Condo and retail developments planned in Sheepshead Bay

July 10, 2014 Heather Chin
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A new condominium and rental building is headed to 1501 Voorhies Avenue in Sheepshead Bay, although joint partners Muss Development and AvalonBay Communities are still in the early planning stages and do not yet have a timetable.

Located next to the Sheepshead Bay Q train station, the 83,000-square-foot lot was once slated to house a 22-story shopping mall and condo tower, but then-owner Acadia Realty Trust left the site undeveloped after the real estate market went bust in 2008—less than a year after they paid $20.3 million for it.

Muss and AvalonBay paid $16.2 million for the site. Muss already developed and manages Oceana Condominiums in Brighton Beach.

The old plan also included room for 650-spaces worth of parking, which is an issue for any new development in the area to consider, noted Theresa Scavo, chairperson of Community Board 15.

“To me, parking is going to be a problem [because] on Voorhies, there’s no parking,” Scavo said. “So even if you have a modest 40 apartments, people may have two cars. Where are you going to put them all?”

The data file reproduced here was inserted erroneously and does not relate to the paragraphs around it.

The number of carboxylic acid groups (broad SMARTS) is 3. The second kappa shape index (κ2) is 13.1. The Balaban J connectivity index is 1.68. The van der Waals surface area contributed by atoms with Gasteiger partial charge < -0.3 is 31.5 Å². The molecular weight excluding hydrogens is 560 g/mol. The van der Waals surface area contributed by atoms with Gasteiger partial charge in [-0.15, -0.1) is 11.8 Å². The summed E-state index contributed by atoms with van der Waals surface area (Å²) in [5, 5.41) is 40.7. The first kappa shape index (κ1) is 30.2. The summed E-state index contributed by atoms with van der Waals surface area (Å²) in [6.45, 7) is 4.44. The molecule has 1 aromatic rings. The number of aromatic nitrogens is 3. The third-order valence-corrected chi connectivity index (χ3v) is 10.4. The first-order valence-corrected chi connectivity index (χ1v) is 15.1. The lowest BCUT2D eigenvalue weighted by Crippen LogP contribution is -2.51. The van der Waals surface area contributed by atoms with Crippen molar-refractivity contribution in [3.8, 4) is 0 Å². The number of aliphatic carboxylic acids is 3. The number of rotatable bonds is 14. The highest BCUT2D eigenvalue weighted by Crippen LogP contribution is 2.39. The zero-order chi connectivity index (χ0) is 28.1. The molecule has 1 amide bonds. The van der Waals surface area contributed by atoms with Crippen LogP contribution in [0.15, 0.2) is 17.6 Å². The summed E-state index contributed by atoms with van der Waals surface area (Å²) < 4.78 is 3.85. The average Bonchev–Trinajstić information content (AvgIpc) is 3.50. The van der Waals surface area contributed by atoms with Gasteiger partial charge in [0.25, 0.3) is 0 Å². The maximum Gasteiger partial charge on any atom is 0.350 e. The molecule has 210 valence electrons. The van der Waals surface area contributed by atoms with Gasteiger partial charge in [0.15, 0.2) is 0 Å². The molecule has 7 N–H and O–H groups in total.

The site’s location right off the exit to the Belt Parkway could also pose a problem if increased vehicle traffic causes backups on the exit ramp, according to Scavo.

“I haven’t seen the new plan yet, but just going by Acadia in 2008, everyone was up in arms about retail,” Scavo added. “I don’t know how people will react to both residential and retail.”

Any community input is at least six months away since design plans have not been submitted yet.

In addition to the 1501 Voorhies Avenue property, Muss Development also purchased the commercial site adjacent at 1600 Sheepshead Bay Road for $4 million. The two-story building houses a Citibank, and a combined 13,000-square-feet of additional commercial and retail space.

Voorhies Avenue and Sheepshead Bay Road are just two of the neighborhood’s commercial strips that are seeing ongoing interest from real estate developers. Emmons Avenue, Avenue U, Banner Avenue and Guider Avenue have also seen increased condo and retail development in the past several years, even after the neighborhood got hit hard by Superstorm Sandy’s wind and floodwaters.

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